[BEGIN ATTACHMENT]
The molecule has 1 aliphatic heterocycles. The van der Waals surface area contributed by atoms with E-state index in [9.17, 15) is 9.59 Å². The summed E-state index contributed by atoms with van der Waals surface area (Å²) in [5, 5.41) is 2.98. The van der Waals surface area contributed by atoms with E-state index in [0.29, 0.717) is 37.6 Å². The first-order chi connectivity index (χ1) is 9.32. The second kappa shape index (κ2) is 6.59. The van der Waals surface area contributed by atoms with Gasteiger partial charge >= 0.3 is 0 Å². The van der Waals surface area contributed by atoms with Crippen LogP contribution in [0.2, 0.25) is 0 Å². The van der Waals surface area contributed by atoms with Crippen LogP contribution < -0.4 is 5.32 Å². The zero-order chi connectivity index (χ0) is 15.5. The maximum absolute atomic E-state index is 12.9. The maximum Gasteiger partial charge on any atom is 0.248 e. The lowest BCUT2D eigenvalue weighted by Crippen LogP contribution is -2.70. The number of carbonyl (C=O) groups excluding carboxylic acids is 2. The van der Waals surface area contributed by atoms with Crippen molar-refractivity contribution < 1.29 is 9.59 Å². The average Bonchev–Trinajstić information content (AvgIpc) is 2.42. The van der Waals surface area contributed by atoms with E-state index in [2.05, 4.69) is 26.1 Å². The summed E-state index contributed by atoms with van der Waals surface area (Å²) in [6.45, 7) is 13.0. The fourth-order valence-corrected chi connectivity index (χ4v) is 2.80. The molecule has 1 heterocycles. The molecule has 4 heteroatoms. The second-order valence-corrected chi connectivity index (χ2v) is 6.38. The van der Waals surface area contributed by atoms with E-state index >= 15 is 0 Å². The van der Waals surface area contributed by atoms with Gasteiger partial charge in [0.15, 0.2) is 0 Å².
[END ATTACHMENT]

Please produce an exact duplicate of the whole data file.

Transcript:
The molecule has 1 aliphatic heterocycles. The van der Waals surface area contributed by atoms with E-state index in [9.17, 15) is 9.59 Å². The summed E-state index contributed by atoms with van der Waals surface area (Å²) in [5, 5.41) is 2.98. The van der Waals surface area contributed by atoms with E-state index in [0.29, 0.717) is 37.6 Å². The first-order chi connectivity index (χ1) is 9.32. The second kappa shape index (κ2) is 6.59. The van der Waals surface area contributed by atoms with Gasteiger partial charge >= 0.3 is 0 Å². The van der Waals surface area contributed by atoms with Crippen LogP contribution in [0.2, 0.25) is 0 Å². The van der Waals surface area contributed by atoms with Crippen LogP contribution < -0.4 is 5.32 Å². The zero-order chi connectivity index (χ0) is 15.5. The maximum absolute atomic E-state index is 12.9. The maximum Gasteiger partial charge on any atom is 0.248 e. The lowest BCUT2D eigenvalue weighted by Crippen LogP contribution is -2.70. The number of carbonyl (C=O) groups excluding carboxylic acids is 2. The van der Waals surface area contributed by atoms with Crippen molar-refractivity contribution < 1.29 is 9.59 Å². The average Bonchev–Trinajstić information content (AvgIpc) is 2.42. The van der Waals surface area contributed by atoms with E-state index in [2.05, 4.69) is 26.1 Å². The summed E-state index contributed by atoms with van der Waals surface area (Å²) in [6.45, 7) is 13.0. The fourth-order valence-corrected chi connectivity index (χ4v) is 2.80. The molecule has 1 heterocycles. The molecule has 4 heteroatoms. The second-order valence-corrected chi connectivity index (χ2v) is 6.38. The van der Waals surface area contributed by atoms with E-state index >= 15 is 0 Å². The van der Waals surface area contributed by atoms with Gasteiger partial charge in [0.15, 0.2) is 0 Å².